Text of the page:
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Diarrhea is a condition that changes both the consistency and frequency of the baby's waste output. Each baby has her own stool pattern that changes slowly as she gets on with age.


If bowel movements change noticeably within only a few days, she may have diarrhea. Any baby who has more than one stool per feeding should also be checked, even if this isn't a sudden change. Also check the stool consistency to see if it is not too liquid-like. The stool might also be more odorous than usual. Other signs of illness in your baby, such as poor feeding, a newly congested nose and a new fever, make the diagnosis of diarrhea more likely.

A newborn generally poops up to ten times a day, and an older baby may poop anywhere from a couple of times a day to once or twice a week. (In other words, you'll need to know what's normal for your baby.


This condition is caused by any number of bacteria or viruses, and usually lasts between 5 - 7 days. Other than infection, a change in diet (including a change in mother's diet if the baby is breast-fed), antibiotic use can also trigger the condition. In most cases the diarrhea will resolve by itself within a week or so.

The central concern with diarrhea is the possibility of dehydration from loss of bodily fluids. Treatment is aimed at preventing dehydration, the real culprit. The good news is most children with diarrhea can be treated safely at home.

Feeding Routine?

If your baby is breast-fed, continue doing so. Breast-feeding helps prevent diarrhea cases by half. If your baby still seems thirsty after or between nursing sessions, you can supplement her with water or pediatric electrolyte solution.

You might want to switch to a soy-based formula if your baby is formula-fed until the diarrhea subsides. Do not dilute the formula. If you are continuing with the usual formula, then reduce the formula added to water by half. Consult with your baby's pediatrician for advice. Here again, supplement baby with an oral rehydration solution or water to help replenish the fluids and electrolytes that have been lost in the diarrheal stools.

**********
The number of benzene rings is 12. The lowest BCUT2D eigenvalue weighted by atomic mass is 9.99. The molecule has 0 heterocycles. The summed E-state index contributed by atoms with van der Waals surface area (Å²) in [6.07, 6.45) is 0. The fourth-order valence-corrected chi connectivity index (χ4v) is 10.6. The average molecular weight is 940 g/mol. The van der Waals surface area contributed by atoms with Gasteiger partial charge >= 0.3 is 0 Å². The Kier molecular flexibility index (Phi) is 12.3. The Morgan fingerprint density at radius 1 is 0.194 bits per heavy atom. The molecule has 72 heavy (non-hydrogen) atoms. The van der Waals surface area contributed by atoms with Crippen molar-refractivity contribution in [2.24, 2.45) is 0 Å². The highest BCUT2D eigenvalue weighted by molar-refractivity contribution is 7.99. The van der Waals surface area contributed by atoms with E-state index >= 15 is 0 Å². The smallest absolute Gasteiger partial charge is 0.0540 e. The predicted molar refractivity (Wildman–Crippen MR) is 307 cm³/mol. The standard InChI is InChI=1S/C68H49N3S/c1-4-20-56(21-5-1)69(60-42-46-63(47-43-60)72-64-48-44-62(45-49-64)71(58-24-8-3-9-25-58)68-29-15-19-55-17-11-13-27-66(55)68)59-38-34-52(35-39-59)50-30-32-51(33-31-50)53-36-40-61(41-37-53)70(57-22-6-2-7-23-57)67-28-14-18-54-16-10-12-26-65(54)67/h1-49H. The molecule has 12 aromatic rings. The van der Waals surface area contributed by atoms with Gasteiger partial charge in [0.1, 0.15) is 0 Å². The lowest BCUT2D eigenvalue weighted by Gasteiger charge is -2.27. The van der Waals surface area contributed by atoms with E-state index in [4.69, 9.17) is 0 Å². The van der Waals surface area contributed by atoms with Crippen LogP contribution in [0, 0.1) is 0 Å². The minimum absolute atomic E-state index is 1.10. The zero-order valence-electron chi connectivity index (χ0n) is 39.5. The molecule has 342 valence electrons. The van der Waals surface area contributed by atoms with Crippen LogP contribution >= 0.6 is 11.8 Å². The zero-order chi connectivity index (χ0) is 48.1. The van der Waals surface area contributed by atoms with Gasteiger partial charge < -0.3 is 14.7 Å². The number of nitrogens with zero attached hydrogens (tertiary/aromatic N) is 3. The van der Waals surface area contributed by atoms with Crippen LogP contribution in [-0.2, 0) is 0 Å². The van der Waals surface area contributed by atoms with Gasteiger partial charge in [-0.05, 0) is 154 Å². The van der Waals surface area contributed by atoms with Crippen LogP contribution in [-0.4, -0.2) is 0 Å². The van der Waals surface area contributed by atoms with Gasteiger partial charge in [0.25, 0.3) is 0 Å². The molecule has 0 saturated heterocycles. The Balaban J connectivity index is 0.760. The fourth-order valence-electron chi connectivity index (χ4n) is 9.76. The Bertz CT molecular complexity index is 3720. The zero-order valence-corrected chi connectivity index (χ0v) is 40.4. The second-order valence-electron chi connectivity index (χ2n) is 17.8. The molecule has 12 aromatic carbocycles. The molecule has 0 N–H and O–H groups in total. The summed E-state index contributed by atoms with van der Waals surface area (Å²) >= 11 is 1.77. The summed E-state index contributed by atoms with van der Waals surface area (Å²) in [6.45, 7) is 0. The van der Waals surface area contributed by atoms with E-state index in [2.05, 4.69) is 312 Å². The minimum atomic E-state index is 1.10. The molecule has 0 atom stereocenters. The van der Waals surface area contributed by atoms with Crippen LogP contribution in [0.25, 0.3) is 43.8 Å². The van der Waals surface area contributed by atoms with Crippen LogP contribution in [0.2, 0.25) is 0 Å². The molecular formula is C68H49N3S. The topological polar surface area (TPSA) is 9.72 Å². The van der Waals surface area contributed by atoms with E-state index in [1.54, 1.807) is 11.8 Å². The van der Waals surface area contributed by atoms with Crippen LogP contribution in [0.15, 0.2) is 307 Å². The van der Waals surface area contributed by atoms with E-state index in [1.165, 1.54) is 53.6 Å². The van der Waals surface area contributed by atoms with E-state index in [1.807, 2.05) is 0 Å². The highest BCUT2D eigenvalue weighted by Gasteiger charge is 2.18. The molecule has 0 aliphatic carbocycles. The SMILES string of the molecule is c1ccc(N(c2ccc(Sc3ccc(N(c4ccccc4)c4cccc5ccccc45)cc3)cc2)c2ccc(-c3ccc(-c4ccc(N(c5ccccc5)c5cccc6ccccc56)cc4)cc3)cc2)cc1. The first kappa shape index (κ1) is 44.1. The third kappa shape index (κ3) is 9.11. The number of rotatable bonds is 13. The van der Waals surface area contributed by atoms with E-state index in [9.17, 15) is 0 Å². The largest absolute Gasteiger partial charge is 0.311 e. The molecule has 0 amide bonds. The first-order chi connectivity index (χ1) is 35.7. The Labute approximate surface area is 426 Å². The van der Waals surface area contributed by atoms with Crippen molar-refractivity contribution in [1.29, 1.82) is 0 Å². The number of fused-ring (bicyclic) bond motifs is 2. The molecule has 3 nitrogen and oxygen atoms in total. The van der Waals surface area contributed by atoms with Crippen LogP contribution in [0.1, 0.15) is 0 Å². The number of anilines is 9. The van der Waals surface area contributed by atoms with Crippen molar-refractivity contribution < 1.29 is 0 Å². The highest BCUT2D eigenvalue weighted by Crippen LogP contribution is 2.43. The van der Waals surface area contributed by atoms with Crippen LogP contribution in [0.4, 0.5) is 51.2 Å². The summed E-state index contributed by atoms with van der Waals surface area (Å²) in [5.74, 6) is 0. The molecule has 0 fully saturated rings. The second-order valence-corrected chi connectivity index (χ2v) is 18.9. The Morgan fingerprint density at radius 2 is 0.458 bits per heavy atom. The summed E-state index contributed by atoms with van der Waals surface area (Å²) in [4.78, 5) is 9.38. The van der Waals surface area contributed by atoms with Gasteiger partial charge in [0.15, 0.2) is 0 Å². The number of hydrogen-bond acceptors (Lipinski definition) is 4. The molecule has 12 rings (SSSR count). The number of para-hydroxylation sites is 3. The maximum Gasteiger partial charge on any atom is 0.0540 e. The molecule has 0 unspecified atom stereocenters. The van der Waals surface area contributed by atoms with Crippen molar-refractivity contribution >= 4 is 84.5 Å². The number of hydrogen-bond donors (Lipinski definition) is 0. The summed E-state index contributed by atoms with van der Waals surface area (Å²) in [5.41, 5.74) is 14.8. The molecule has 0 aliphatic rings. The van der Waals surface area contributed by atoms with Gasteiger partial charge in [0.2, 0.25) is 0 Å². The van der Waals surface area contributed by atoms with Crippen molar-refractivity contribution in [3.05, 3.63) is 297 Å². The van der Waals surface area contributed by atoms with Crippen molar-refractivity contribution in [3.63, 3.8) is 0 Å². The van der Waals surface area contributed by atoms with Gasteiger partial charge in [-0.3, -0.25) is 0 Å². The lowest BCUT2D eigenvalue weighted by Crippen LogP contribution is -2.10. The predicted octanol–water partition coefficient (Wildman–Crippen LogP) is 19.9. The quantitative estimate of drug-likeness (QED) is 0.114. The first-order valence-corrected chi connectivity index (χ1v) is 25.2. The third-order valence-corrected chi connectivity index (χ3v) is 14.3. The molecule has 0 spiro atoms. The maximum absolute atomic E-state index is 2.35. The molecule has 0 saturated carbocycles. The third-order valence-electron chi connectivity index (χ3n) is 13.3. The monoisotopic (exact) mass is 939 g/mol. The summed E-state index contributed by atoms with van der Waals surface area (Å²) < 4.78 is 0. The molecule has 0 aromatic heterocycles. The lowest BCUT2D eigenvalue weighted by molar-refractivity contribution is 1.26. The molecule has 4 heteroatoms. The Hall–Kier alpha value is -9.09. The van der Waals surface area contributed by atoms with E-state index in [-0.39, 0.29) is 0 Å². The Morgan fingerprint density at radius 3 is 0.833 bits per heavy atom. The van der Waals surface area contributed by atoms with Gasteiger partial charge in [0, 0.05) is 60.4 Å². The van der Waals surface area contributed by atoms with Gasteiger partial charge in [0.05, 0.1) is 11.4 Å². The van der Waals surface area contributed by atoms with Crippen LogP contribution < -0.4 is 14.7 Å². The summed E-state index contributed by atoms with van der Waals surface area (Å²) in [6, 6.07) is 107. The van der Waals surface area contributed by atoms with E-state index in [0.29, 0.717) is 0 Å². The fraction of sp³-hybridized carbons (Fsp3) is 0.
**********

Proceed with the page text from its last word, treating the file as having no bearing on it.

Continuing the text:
Add yoghurt to baby's meal. The active cultures found in yoghurt can help to restore her regular bowel movement.

When to call your doctor?

Call your doctor if your baby is under 3 months and has diarrhea with a fever. Vomiting for 24 hours, 8 stools in 8 hours, or the presence of blood, mucus, or pus in the stool should also prompt a call to your pediatrician. If the diarrhea persists for more than a week, or is accompanied by more than 72 hours of fever, get in touch with your pediatrician. Contact your pediatrician right away if your baby won't drink or shows signs of dehydration (dry mouth, crying without tears, sunken soft spot, lethargy, or going 8 hours without producing urine).


Hygiene! Practice hygiene by washing your hands and your baby's hands frequently since babies love mouthing. Wash fruits and vegetables before serving and toys and whatever else your baby touches more often. Wash your hands with soap thoroughly after each diaper change or using the washroom.


Tummy massage

Start at the belly button and then massage outwards in circles in a clockwise direction. Some oil or cream on your fingers can also help. Only continue if your baby enjoys the massage and is comfortable and relaxed.


Place your baby his back. Hold legs and turn them gently in a quick cycling motion. This will make the stomach muscles move and, in turn, put gentle pressure on the intestines to make them move.


A warm bath can relax your baby so the stools are passed more easily. Once your baby has relaxed in the bath, you can also massage their stomach (see above). After cleaning your baby's bottom, apply some cream or petroleum jelly (Vaseline) around the outside of the anus


Don't put a thermometer, suppository or enema or anything else inside your baby's anus to stimulate bowel movement, because this may cause damage. Still, check with your doctor for advice.


If your baby is on formula milk, you should follow the instructions on the package carefully. Making the mixture too thick by putting in more than the recommended amount of powder can lead to constipation and other medical problems. It's best to stick to the same brand, because different formulas may require different dilutions. Switch to a low-iron or soy formula until constipation clears.


Give your baby plenty of fluids preferably cooled, boiled water.


Once your baby is between four to six months old, you can start introducing more bran-rich cereals and fruit or vegetable purées into their diet. These are rich in fibre and will help prevent constipation. Prune purée is particularly good for this purpose.

Final thought

If the above suggestions don't work for your baby, consult a doctor about special laxatives for chronic constipation.

Mothers with older babies

If your baby is on solid foods, then carrots, rice cereal, bananas, potatoes, and applesauce can help slow down the stools. Avoid citrus fruits and juices, peas, pears, peaches, plums, prunes and apricots until the stools are back to normal, which should be within a week or so.

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Disclaimer: Information contained on this Web site is intended solely to make available general summarized information to the public. It should not be substituted for medical advice. It is your responsibility to consult with your pediatrician and/or health care provider before acting on any advice on this web site. While OEM endeavors to provide up-to-date and accurate information, it is not liable for any advice whatsoever rendered nor is it liable for the completeness or timeliness of any information on this site.
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